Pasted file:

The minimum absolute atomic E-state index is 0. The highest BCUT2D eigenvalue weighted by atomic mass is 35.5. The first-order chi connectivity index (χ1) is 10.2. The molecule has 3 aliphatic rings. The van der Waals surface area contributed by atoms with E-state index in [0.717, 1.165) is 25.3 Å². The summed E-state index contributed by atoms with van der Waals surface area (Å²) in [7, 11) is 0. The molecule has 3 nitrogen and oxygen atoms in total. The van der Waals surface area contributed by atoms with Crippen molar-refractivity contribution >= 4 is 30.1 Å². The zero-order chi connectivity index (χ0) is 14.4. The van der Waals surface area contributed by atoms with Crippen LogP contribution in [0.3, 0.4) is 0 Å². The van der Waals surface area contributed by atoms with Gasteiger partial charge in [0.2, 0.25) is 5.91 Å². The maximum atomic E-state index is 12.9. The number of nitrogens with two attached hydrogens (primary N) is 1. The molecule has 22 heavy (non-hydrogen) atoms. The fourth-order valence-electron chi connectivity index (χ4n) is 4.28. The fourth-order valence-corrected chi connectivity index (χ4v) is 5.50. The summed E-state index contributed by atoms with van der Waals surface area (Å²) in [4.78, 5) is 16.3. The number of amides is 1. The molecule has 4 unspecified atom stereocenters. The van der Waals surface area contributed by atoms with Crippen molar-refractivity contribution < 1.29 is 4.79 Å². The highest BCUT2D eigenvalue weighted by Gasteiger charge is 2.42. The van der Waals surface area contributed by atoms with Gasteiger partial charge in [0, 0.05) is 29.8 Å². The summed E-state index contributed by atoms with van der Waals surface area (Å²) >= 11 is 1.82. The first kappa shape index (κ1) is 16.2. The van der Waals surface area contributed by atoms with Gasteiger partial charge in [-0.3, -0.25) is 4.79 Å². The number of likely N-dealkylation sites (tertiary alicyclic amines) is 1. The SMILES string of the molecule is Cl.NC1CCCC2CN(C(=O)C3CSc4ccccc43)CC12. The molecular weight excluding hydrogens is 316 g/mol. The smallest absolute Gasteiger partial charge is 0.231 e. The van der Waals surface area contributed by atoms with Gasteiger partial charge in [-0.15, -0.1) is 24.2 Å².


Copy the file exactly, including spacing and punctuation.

The minimum absolute atomic E-state index is 0. The highest BCUT2D eigenvalue weighted by atomic mass is 35.5. The first-order chi connectivity index (χ1) is 10.2. The molecule has 3 aliphatic rings. The van der Waals surface area contributed by atoms with E-state index in [0.717, 1.165) is 25.3 Å². The summed E-state index contributed by atoms with van der Waals surface area (Å²) in [7, 11) is 0. The molecule has 3 nitrogen and oxygen atoms in total. The van der Waals surface area contributed by atoms with Crippen molar-refractivity contribution >= 4 is 30.1 Å². The zero-order chi connectivity index (χ0) is 14.4. The van der Waals surface area contributed by atoms with Crippen LogP contribution in [0.3, 0.4) is 0 Å². The van der Waals surface area contributed by atoms with Gasteiger partial charge in [0.2, 0.25) is 5.91 Å². The maximum atomic E-state index is 12.9. The number of nitrogens with two attached hydrogens (primary N) is 1. The molecule has 22 heavy (non-hydrogen) atoms. The fourth-order valence-electron chi connectivity index (χ4n) is 4.28. The fourth-order valence-corrected chi connectivity index (χ4v) is 5.50. The summed E-state index contributed by atoms with van der Waals surface area (Å²) in [4.78, 5) is 16.3. The number of amides is 1. The molecule has 4 unspecified atom stereocenters. The van der Waals surface area contributed by atoms with Crippen molar-refractivity contribution < 1.29 is 4.79 Å². The highest BCUT2D eigenvalue weighted by Gasteiger charge is 2.42. The van der Waals surface area contributed by atoms with Gasteiger partial charge in [0, 0.05) is 29.8 Å². The summed E-state index contributed by atoms with van der Waals surface area (Å²) >= 11 is 1.82. The first kappa shape index (κ1) is 16.2. The van der Waals surface area contributed by atoms with Gasteiger partial charge in [-0.3, -0.25) is 4.79 Å². The number of likely N-dealkylation sites (tertiary alicyclic amines) is 1. The SMILES string of the molecule is Cl.NC1CCCC2CN(C(=O)C3CSc4ccccc43)CC12. The molecular weight excluding hydrogens is 316 g/mol. The smallest absolute Gasteiger partial charge is 0.231 e. The van der Waals surface area contributed by atoms with Gasteiger partial charge in [-0.15, -0.1) is 24.2 Å².